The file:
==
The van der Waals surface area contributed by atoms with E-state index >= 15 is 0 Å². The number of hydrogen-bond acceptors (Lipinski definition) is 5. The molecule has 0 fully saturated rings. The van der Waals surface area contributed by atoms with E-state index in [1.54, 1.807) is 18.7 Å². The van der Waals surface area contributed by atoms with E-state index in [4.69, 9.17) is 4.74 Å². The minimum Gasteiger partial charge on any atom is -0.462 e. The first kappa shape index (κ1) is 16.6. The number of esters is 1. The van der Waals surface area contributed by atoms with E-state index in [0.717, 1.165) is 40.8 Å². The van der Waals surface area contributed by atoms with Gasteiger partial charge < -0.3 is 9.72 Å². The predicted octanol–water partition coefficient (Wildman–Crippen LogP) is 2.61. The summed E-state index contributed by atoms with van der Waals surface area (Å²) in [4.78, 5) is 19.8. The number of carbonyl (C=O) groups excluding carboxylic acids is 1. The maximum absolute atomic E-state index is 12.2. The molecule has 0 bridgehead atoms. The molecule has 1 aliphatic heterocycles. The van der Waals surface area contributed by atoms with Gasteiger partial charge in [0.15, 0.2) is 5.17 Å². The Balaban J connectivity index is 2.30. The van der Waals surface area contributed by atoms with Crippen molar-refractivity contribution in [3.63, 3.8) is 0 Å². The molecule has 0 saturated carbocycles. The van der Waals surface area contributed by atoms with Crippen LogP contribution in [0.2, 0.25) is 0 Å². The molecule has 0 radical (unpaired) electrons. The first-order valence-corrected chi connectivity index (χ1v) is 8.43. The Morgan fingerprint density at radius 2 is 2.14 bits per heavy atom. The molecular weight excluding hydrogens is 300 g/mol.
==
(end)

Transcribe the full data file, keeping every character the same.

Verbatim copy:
The van der Waals surface area contributed by atoms with E-state index >= 15 is 0 Å². The number of hydrogen-bond acceptors (Lipinski definition) is 5. The molecule has 0 fully saturated rings. The van der Waals surface area contributed by atoms with E-state index in [1.54, 1.807) is 18.7 Å². The van der Waals surface area contributed by atoms with E-state index in [4.69, 9.17) is 4.74 Å². The minimum Gasteiger partial charge on any atom is -0.462 e. The first kappa shape index (κ1) is 16.6. The number of esters is 1. The van der Waals surface area contributed by atoms with E-state index in [0.717, 1.165) is 40.8 Å². The van der Waals surface area contributed by atoms with Gasteiger partial charge < -0.3 is 9.72 Å². The predicted octanol–water partition coefficient (Wildman–Crippen LogP) is 2.61. The summed E-state index contributed by atoms with van der Waals surface area (Å²) in [4.78, 5) is 19.8. The number of carbonyl (C=O) groups excluding carboxylic acids is 1. The maximum absolute atomic E-state index is 12.2. The molecule has 0 bridgehead atoms. The molecule has 1 aliphatic heterocycles. The van der Waals surface area contributed by atoms with Gasteiger partial charge in [0.15, 0.2) is 5.17 Å². The Balaban J connectivity index is 2.30. The van der Waals surface area contributed by atoms with Crippen molar-refractivity contribution in [3.63, 3.8) is 0 Å². The molecule has 0 saturated carbocycles. The van der Waals surface area contributed by atoms with Crippen LogP contribution in [0.2, 0.25) is 0 Å². The molecule has 0 radical (unpaired) electrons. The first-order valence-corrected chi connectivity index (χ1v) is 8.43. The Morgan fingerprint density at radius 2 is 2.14 bits per heavy atom. The molecular weight excluding hydrogens is 300 g/mol.